In an interview last summer with Enterprise magazine she revealed that a horrible car crash on Highway I-40 from Los Angeles to San Francisco in 2002 was her wake-up call. She decided that she wanted her life to mean something.
She decided in 2004 that she wanted to learn about the world outside North America. She sold all of her things and bought a backpack boarding a plane. She was in Thailand when the tsunami struck. Seeing the little that was being done she flew to India and set up a make shift clinic on a beach near a village that has been hard hit by the tsunami. She lived there for three weeks.
She had found her calling.
The Toronto Star reports:
“Through this experience,” she wrote in the alumni magazine article, “the difference between being a tourist and a humanitarian became apparent to me – and I knew which I wanted to be.”
In 2005 Archer returned to Canada to apply to Doctors Without Borders and has never looked back.
Archer has worked in two other African locations in the Central African Republic and in Chad. Both nations take in thousands of refugees from the Darfur region. This is her fourth African mission in three years.
The National Post quotes the young nurse:
“People have asked me if my experiences in Africa have made me more cynical or perhaps jaded,” she said. “I don’t think so. I guess I’ve lost my rose-coloured glasses and now things — both positive and negative – are a bit more clear.”
When she’s at home Archer paints. Last August she was promoting an exhibit of her worked titled Facing Africa. She had 26 portraits of displaced people that she had painted while on the continent. She uses her art to tell the stories of those she encounters; child soldiers stung out on cocaine, pregnant women picking berries to survive.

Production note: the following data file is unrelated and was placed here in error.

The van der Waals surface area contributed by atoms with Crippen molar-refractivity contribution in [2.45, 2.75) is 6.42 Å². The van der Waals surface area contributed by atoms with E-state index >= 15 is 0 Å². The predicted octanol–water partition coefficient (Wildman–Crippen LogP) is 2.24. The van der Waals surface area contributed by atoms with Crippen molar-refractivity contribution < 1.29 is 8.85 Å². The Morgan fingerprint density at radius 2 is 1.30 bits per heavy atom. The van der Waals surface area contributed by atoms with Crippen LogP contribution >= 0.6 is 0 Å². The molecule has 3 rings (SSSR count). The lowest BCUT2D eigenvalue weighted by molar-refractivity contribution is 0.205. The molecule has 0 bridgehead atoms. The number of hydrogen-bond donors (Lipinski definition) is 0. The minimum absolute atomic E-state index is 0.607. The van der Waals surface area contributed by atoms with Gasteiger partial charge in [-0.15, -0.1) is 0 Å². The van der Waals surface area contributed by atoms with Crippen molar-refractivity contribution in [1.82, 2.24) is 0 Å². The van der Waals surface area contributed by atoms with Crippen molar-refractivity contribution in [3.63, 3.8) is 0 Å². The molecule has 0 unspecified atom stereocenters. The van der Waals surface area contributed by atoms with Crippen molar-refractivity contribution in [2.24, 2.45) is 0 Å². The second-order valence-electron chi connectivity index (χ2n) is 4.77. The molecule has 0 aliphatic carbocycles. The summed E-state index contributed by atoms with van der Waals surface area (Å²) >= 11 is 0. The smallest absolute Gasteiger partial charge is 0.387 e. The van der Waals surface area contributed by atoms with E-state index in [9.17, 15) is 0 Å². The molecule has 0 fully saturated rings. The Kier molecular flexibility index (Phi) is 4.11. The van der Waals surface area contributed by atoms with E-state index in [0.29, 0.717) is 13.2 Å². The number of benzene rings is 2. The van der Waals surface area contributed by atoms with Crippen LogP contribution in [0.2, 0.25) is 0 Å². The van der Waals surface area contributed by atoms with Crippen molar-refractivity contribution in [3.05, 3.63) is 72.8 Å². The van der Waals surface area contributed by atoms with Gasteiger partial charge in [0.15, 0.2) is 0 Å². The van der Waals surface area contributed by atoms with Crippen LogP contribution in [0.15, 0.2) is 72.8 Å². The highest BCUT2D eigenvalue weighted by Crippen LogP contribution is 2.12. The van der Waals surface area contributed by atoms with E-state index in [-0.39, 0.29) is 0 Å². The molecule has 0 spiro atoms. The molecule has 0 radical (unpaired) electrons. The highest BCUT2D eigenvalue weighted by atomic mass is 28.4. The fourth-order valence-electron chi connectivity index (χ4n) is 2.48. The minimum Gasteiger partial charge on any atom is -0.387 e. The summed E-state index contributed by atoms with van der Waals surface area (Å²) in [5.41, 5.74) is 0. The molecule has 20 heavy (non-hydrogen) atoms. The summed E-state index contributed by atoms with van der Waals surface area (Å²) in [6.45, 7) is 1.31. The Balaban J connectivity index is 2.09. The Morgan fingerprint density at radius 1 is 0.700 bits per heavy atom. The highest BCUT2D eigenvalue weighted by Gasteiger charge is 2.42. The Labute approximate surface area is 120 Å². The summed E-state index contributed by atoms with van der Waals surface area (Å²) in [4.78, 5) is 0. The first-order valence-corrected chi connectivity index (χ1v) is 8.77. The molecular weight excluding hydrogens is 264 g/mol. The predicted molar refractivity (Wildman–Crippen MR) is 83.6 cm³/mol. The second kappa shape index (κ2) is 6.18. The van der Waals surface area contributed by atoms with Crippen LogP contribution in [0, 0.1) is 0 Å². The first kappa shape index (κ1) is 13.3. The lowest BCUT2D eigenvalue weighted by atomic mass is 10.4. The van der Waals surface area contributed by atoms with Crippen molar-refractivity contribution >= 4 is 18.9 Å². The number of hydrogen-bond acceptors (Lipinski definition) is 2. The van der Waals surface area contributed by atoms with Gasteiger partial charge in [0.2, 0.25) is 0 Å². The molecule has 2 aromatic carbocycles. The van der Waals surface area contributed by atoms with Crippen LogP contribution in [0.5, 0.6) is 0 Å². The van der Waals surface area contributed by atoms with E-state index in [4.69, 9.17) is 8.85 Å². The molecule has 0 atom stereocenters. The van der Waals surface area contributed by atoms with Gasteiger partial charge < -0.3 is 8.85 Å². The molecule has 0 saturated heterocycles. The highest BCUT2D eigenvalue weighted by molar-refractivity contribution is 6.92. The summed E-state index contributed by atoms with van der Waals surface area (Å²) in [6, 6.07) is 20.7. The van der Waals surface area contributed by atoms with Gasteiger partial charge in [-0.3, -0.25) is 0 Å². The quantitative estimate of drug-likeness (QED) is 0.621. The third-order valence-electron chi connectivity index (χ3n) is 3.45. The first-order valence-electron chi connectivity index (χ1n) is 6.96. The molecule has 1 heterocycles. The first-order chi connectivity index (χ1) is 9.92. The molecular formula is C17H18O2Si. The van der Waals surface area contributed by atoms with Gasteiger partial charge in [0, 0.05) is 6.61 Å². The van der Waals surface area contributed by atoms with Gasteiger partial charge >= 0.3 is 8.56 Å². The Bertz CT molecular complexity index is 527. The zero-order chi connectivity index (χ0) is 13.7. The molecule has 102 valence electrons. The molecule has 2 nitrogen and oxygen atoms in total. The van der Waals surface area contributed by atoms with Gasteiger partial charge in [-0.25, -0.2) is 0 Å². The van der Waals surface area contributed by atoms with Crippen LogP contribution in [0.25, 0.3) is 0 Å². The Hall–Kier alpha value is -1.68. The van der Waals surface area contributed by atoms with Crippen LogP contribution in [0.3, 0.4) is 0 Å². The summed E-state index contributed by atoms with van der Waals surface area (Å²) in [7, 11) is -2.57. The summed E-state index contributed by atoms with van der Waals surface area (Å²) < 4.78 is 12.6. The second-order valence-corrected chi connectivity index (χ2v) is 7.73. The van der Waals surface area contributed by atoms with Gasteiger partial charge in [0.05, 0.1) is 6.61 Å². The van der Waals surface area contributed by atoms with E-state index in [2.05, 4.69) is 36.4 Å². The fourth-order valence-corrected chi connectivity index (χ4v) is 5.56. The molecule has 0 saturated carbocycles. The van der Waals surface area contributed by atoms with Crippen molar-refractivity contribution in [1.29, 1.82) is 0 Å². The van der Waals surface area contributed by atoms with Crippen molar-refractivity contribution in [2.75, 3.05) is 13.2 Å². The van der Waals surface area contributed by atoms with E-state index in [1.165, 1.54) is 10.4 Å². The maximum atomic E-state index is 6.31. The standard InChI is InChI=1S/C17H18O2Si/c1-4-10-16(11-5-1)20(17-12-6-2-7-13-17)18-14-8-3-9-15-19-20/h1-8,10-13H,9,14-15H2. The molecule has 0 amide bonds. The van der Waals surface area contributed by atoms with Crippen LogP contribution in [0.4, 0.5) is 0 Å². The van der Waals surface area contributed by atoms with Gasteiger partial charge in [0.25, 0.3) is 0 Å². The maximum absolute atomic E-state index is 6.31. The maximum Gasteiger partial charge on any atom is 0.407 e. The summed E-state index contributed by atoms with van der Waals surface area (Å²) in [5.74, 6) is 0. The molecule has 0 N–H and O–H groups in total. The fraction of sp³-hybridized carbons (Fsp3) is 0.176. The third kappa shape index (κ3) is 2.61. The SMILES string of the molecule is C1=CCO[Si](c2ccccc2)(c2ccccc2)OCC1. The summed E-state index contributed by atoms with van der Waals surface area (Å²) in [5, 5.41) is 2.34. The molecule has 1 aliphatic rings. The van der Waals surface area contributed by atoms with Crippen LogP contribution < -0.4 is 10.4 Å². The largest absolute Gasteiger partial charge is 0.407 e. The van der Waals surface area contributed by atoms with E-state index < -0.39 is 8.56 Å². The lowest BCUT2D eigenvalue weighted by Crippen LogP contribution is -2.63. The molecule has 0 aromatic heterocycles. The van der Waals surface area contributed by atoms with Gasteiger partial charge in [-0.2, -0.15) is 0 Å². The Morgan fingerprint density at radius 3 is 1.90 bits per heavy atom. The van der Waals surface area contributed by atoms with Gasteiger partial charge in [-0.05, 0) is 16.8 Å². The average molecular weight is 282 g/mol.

Archer’s father in Charlottetown said he was still in shock that his daughter was kidnapped. Her boyfriend Carlos Beranquez was also stunned by the news that his girlfriend who has been in Darfur since October 2008 was taken.
Saraf Omra where the Doctors Without Borders clinic is located is one of the most dangerous areas of Darfur.
“She is well versed in the region,” said McHarg, who has herself worked as a nurse in Sudan. “She was working with Sudanese staff to provide basic health care . . . The needs are just amazing and when you’re there, doing the work, it’s so important. The people you meet are so lovely and knowing that such good people are facing such tragedy . . . I think our teams are really dedicated.”
The charity has faced other kidnappings in the past. They have all ended with success for the staff of the group.
Archer is due back to Canada in April.
The Canadian Department of Foreign Affairs has been seeking confirmation that Archer and the others are free.
“Canadian officials are in close contact with Médecins Sans Frontières, the UN, and Sudanese officials,” spokesman Daniel Barbarie said in an email, according to the Canadian Press. “We stand ready to provide consular assistance and support.”
The workers have reportedly been rescued yet the charity has yet to speak to them.
CBC also quotes with a spokesperson with Doctors Without Borders:
“We have not yet seen our colleagues, nor have we had the chance to speak with them since we heard that they were being released,” said spokeswoman Naomi Sutorius-Lavoie.